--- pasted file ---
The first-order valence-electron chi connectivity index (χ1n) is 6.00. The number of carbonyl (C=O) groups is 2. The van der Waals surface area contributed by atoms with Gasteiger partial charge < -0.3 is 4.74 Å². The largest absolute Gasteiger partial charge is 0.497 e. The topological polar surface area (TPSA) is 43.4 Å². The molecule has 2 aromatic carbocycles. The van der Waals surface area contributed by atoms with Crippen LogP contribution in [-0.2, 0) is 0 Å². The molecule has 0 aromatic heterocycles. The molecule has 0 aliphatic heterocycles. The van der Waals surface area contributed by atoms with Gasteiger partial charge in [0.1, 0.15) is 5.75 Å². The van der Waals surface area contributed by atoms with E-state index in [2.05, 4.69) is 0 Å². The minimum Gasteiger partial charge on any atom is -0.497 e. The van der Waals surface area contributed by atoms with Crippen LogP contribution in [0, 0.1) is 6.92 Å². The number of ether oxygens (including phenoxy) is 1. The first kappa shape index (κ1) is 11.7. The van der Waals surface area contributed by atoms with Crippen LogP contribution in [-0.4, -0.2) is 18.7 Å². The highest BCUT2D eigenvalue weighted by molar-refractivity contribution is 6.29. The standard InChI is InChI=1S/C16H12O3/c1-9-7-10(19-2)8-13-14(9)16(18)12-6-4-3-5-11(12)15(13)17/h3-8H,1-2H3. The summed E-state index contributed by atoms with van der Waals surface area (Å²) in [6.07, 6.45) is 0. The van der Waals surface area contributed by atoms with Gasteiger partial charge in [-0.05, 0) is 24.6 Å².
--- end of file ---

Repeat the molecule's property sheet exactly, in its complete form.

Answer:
The first-order valence-electron chi connectivity index (χ1n) is 6.00. The number of carbonyl (C=O) groups is 2. The van der Waals surface area contributed by atoms with Gasteiger partial charge < -0.3 is 4.74 Å². The largest absolute Gasteiger partial charge is 0.497 e. The topological polar surface area (TPSA) is 43.4 Å². The molecule has 2 aromatic carbocycles. The van der Waals surface area contributed by atoms with Crippen LogP contribution in [-0.2, 0) is 0 Å². The molecule has 0 aromatic heterocycles. The molecule has 0 aliphatic heterocycles. The van der Waals surface area contributed by atoms with Gasteiger partial charge in [0.1, 0.15) is 5.75 Å². The van der Waals surface area contributed by atoms with E-state index in [2.05, 4.69) is 0 Å². The minimum Gasteiger partial charge on any atom is -0.497 e. The van der Waals surface area contributed by atoms with Crippen LogP contribution in [0, 0.1) is 6.92 Å². The number of ether oxygens (including phenoxy) is 1. The first kappa shape index (κ1) is 11.7. The van der Waals surface area contributed by atoms with Crippen LogP contribution in [-0.4, -0.2) is 18.7 Å². The highest BCUT2D eigenvalue weighted by molar-refractivity contribution is 6.29. The standard InChI is InChI=1S/C16H12O3/c1-9-7-10(19-2)8-13-14(9)16(18)12-6-4-3-5-11(12)15(13)17/h3-8H,1-2H3. The summed E-state index contributed by atoms with van der Waals surface area (Å²) in [6.07, 6.45) is 0. The van der Waals surface area contributed by atoms with Gasteiger partial charge in [-0.05, 0) is 24.6 Å².